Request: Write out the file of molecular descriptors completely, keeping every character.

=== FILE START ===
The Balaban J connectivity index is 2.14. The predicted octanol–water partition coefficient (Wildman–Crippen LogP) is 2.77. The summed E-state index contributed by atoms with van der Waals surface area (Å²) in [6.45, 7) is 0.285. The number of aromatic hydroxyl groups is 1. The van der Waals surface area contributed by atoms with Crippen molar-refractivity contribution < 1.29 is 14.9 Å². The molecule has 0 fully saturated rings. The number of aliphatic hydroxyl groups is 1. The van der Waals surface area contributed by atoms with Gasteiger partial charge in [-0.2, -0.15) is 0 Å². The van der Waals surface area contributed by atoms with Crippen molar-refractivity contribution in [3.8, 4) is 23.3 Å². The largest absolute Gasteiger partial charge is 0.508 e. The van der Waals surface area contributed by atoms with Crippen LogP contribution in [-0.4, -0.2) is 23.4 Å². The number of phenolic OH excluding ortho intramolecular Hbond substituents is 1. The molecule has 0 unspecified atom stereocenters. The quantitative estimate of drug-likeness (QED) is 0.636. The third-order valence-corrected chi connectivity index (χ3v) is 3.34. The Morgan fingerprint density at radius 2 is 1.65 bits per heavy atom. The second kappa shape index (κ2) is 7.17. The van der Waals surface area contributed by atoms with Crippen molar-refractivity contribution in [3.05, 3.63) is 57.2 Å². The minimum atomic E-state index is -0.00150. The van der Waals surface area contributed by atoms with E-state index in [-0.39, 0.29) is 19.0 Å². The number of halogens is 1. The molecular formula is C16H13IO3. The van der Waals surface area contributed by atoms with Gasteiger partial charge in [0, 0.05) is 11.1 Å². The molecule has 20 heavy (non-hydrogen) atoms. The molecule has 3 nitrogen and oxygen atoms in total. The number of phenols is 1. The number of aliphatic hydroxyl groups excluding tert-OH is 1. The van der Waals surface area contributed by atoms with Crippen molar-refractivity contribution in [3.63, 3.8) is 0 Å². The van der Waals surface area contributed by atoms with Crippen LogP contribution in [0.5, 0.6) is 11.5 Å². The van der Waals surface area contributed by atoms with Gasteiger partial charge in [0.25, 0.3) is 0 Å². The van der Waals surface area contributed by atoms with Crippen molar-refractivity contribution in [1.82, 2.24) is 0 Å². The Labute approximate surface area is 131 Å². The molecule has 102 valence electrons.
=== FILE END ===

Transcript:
The Balaban J connectivity index is 2.14. The predicted octanol–water partition coefficient (Wildman–Crippen LogP) is 2.77. The summed E-state index contributed by atoms with van der Waals surface area (Å²) in [6.45, 7) is 0.285. The number of aromatic hydroxyl groups is 1. The van der Waals surface area contributed by atoms with Crippen molar-refractivity contribution < 1.29 is 14.9 Å². The molecule has 0 fully saturated rings. The number of aliphatic hydroxyl groups is 1. The van der Waals surface area contributed by atoms with Gasteiger partial charge in [-0.2, -0.15) is 0 Å². The van der Waals surface area contributed by atoms with Crippen molar-refractivity contribution in [3.8, 4) is 23.3 Å². The largest absolute Gasteiger partial charge is 0.508 e. The van der Waals surface area contributed by atoms with Crippen LogP contribution in [-0.4, -0.2) is 23.4 Å². The number of phenolic OH excluding ortho intramolecular Hbond substituents is 1. The molecule has 0 unspecified atom stereocenters. The quantitative estimate of drug-likeness (QED) is 0.636. The third-order valence-corrected chi connectivity index (χ3v) is 3.34. The Morgan fingerprint density at radius 2 is 1.65 bits per heavy atom. The second kappa shape index (κ2) is 7.17. The van der Waals surface area contributed by atoms with Crippen molar-refractivity contribution in [3.05, 3.63) is 57.2 Å². The minimum atomic E-state index is -0.00150. The van der Waals surface area contributed by atoms with E-state index in [-0.39, 0.29) is 19.0 Å². The number of halogens is 1. The molecular formula is C16H13IO3. The van der Waals surface area contributed by atoms with Gasteiger partial charge in [0, 0.05) is 11.1 Å². The molecule has 20 heavy (non-hydrogen) atoms. The molecule has 3 nitrogen and oxygen atoms in total. The number of phenols is 1. The number of aliphatic hydroxyl groups excluding tert-OH is 1. The van der Waals surface area contributed by atoms with Crippen molar-refractivity contribution in [3.63, 3.8) is 0 Å². The van der Waals surface area contributed by atoms with Crippen LogP contribution in [0.5, 0.6) is 11.5 Å². The van der Waals surface area contributed by atoms with Gasteiger partial charge in [0.25, 0.3) is 0 Å². The van der Waals surface area contributed by atoms with Crippen molar-refractivity contribution in [1.82, 2.24) is 0 Å². The Labute approximate surface area is 131 Å². The molecule has 102 valence electrons.